Serious Deficiencies in Municipal Police Officer Training

It has recently come to light that police officer training in Massachusetts is far from perfect. In fact, a study conducted by State Auditor Suzanne Bump has found that many municipalities are quite deficient in their officer training. The Commonwealth of Massachusetts mandates a minimum of 40 hours of in-service training for police officers. As many as 30 municipalities within the Commonwealth have failed to meet these minimum annual training requirements for their officers. Currently, there is no way to hold these officers and municipalities accountable for their failings. The deficiencies are due to a lack of funding, lack of available training options, limited enrollment, and shortage of instructors among other things. Massachusetts is one of only 4 states in the Union that does not have a Police Officer Standards and Training (POST) system to set minimum standards, regulate training programs and curricula, and set standards for maintenance of police licensure or certification. Based on the study, the Office of the State Auditor has summarized their findings and recommendations as follows:

Study Findings:

  1. The Municipal Police Training Committee (MPTC) is not meeting the in-service and specialized training needs of municipal police departments.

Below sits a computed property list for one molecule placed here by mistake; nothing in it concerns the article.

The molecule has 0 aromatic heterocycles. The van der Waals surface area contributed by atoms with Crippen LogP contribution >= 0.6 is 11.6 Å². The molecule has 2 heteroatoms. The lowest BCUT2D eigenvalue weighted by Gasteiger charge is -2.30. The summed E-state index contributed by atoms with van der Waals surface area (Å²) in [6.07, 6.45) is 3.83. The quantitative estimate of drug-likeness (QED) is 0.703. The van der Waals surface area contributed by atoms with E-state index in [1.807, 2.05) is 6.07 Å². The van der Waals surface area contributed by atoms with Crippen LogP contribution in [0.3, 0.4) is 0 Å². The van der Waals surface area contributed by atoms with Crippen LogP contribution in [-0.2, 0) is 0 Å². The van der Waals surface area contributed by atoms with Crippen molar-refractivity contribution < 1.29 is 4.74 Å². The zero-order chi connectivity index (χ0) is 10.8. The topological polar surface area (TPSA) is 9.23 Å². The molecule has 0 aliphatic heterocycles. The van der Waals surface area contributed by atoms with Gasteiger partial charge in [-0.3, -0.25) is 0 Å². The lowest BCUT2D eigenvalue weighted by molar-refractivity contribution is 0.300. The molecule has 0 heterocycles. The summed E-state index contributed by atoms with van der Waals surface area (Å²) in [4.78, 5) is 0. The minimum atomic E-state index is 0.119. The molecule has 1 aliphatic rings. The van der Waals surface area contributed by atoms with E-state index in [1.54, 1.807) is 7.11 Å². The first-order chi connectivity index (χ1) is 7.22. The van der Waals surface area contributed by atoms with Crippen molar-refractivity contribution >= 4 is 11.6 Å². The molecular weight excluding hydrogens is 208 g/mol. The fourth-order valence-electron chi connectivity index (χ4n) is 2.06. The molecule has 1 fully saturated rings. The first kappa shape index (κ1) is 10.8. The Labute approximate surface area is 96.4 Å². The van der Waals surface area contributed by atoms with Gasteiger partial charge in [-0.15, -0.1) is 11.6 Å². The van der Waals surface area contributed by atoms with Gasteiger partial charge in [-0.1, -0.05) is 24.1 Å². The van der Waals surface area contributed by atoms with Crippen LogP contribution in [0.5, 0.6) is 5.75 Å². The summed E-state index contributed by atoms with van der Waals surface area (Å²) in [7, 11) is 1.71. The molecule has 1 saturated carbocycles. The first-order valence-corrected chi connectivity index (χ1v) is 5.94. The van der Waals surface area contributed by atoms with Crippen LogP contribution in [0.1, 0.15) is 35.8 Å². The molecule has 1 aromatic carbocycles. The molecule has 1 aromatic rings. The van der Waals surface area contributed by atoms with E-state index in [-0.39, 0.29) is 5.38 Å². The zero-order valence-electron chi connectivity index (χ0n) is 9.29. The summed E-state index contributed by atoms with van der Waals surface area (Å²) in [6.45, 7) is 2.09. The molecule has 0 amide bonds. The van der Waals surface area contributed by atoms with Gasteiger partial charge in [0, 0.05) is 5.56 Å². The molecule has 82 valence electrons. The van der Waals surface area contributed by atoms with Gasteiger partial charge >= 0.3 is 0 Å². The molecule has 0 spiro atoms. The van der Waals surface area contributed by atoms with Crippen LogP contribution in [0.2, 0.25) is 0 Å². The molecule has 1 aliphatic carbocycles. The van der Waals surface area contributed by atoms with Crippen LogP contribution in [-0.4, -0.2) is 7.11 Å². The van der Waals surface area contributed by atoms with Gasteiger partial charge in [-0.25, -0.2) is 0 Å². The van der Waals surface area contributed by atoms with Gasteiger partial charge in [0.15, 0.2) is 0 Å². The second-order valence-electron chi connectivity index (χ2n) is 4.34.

2. The MPTC lacks the revenue needed to fulfill its training obligations, resulting in increased costs to municipal police departments.
  3. MPTC rules, regulations, and statutory language are hard to find, unclear, outdated, and limited in scope.
  4. There is a lack of accountability for tracking and meeting training requirements due to an absence of incentives or sanctions for police departments to comply with training mandates.
  5. Stakeholders from law enforcement find current MPTC facilities to be inadequate for current training needs.

Study Recommendations:

  1. Revenues generated from the rental vehicle surcharge should supplement, not supplant, existing appropriations to fund the mission of the MPTC.
  2. The MPTC should develop a long-term strategic plan to address instructional and facility deficiencies and submit annual reports to the Legislature to promote accountability and to justify the increases in additional funding resources.
  3. The MPTC should improve its guidance to municipal police departments as to how to fulfill their responsibilities regarding the in-service training of police officers.
  4. Massachusetts should establish a POST system in the Commonwealth.

If you would like to read more about this topic, please see the news article from WWLP here and the press release from the Office of the State Auditor here. For the complete study and findings, please follow the link here.